Energy has traditionally been a male-dominated field, but that is changing, in particular in the renewables sector. Energy Monitor spoke with Elizabeth Benedict Christensen, lead specialist for global talent management at Danish wind company Vestas, about how the company is valuing diversity in its employment and what the pandemic will mean for the future of work.
It is an exciting time to be in the wind industry. How did you end up working in wind?
My career path has been anything but linear. For anyone wanting to get into wind, you can really think about a step change or lateral move. Every opportunity or experience can upskill you for the next.
As a child in Connecticut, US, I was really interested in the environment, culture and people. That has formulated everything I have done personally and professionally, as well as academically. It is why I chose to go to Europe back in high school, to explore. It is why I chose to do a humanities and social science degree, and to pursue a PhD where I looked at everyday senses of belonging and experiences of inclusion. I have been a researcher and consultant within sustainability, human rights, international development and now, ultimately, wind energy.
For me, it is all about purpose. It is all about sustainability. Sustainability is about making smart choices today for a better tomorrow. I think the red thread through my career and my experiences has been that passion and purpose to make the world a better place. That is why I have ended up in wind, and I have been here for almost four years now.
Energy has traditionally been a male-dominated field. What do you think the typical experience is for women in the wind sector today?
The short answer is it is not the same across the board. It is an interesting question because we do not ask ‘what is the usual experience of men in energy?’. Just as there is no typical experience of men in energy, or any industry for that matter, there is no typical experience of a woman in wind.
Where they live in the world matters. If you take my personal experience, what my life would look like working in wind as a US native, living in the US would be fundamentally different from what my reality is right now. I am a US citizen by birth, and a naturalised Danish citizen, and I have lived in Denmark for well over 12 years. Even though I am a woman working in wind at a Danish company, somebody who lives across the world, in another business unit, from a different religious, ethnic, racial or cultural background will have a different experience.
When we talk about the experiences of men and women we need to consider the richness of diversity. It cuts across not just gender but all those dimensions that shape our experiences and world view. It makes our companies stronger because our decisions are based on a diversity of perspective, experience and expertise.
Do you think having a workplace with that kind of diversity of experience, race and gender is important in a team?
Absolutely. I think diversity is important no matter the company, the industry, the market or the country. It is critical to innovation, research and development, and to making a company stronger. The business case for diversity has been made many times, but we still need more of it, also of life experiences and age.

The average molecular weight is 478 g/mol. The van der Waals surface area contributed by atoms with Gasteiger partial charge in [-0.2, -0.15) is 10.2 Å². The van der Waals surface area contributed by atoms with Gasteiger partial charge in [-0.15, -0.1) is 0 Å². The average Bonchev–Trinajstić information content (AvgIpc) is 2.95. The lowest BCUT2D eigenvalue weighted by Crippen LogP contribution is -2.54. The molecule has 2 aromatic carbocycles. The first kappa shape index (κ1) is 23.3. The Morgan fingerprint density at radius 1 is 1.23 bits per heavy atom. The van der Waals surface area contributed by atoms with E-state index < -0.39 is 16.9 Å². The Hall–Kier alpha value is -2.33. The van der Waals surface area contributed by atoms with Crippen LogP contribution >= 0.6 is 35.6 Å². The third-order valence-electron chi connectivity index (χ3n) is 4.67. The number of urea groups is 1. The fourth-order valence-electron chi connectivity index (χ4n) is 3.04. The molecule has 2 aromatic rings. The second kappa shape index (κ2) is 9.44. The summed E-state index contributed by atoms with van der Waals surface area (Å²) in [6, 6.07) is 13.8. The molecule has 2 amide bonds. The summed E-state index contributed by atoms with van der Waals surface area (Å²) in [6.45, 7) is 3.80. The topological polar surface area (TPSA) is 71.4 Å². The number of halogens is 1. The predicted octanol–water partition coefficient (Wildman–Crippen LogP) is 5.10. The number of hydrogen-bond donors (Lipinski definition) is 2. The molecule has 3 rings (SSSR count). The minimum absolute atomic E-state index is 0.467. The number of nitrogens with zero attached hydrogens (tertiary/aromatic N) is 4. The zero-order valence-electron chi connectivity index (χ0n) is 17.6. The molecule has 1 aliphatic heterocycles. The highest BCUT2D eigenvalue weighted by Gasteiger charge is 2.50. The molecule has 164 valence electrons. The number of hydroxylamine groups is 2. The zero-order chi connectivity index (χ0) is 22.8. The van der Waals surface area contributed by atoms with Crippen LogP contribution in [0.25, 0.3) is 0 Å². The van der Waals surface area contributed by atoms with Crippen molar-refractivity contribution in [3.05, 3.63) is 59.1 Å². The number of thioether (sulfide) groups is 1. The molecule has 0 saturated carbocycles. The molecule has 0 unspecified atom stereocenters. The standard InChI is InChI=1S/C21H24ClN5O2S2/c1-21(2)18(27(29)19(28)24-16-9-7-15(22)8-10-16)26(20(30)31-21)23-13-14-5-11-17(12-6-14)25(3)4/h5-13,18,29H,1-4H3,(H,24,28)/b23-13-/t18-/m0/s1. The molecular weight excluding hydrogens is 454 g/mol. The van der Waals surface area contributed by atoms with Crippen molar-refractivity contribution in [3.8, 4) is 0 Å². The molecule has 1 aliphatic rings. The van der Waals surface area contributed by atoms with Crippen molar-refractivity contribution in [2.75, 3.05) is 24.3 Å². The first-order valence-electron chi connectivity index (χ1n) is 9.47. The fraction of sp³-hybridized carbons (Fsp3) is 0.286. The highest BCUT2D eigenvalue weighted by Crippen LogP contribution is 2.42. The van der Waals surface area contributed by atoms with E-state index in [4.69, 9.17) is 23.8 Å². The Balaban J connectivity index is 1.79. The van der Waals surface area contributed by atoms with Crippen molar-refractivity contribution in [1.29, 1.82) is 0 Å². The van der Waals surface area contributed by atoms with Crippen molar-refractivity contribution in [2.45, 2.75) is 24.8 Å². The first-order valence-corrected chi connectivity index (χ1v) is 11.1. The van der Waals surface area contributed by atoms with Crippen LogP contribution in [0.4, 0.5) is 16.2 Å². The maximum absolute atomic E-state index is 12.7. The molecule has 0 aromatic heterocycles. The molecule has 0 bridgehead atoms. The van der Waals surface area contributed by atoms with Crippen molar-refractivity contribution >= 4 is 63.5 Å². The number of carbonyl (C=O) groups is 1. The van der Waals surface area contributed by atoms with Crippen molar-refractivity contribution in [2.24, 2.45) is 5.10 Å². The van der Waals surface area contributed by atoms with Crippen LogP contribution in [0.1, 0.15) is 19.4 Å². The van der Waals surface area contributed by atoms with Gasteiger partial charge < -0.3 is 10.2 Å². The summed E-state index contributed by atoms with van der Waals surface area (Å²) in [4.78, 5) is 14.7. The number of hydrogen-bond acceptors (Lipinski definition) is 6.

It is not just about gender. What academic background do you have? We need people working in communications, research, IT, technology, finance, legal compliance, human resources – all of those functions are very diverse in their academic experiences, their projects, their roles. When we look at a company as a whole, we do not question why we need finance, compliance or sales. Just as we need those functions, we need a diversity of experiences and perspectives to build a better company.
Companies can achieve success without diversity, but I would say that success will be limited.
That is a good point – all that diversity brings richness to a team, and I think we are seeing things changing in that respect. Speaking of change, how has Covid-19 impacted workers in the wind industry? Do you think there will be a big change in the future of work?
It is a great question. I think there are two parts to that. First, in the wind sector, we have people working in factories and we have people working out in the field – both of those areas are critical to keeping energy flowing. We know more than ever now that energy is critical for everyday life and functions; for instance, to keep hospitals running.
It is huge kudos to everyone showing up in factories, who keeping producing blades and all the parts that contribute to making a turbine, just as much as it is for everyone working in transport, construction and servicing to get – and keep – those turbines up and running on time. If anyone needs treatment in hospital, they can have it.
These are business-critical and societal-critical roles. The other part is the office workers. Here we have seen a huge experiment in flexible working. For us, going forward, there is going to be more of this. So [we have to discuss], what does that mean? Do people get to choose where they are and how they work?
We also need to talk about diversity in terms of interests and needs. Not everyone thrives working from home. Some people really miss the office. They miss all those social interactions with their colleagues, all of the informal office talk that happens when you are you there. Some people are really struggling right now.
There are also people who are full-time parents, spouses, teachers and employees, and that is a lot to balance. There is no work-life balance for some people right now. Going forward, I think people will realise what they want and need from their work, and their workplace.
This interview is published in conjunction with the GWEC to celebrate International Women’s Day and women working in the renewable energy industry. You can see the video version here.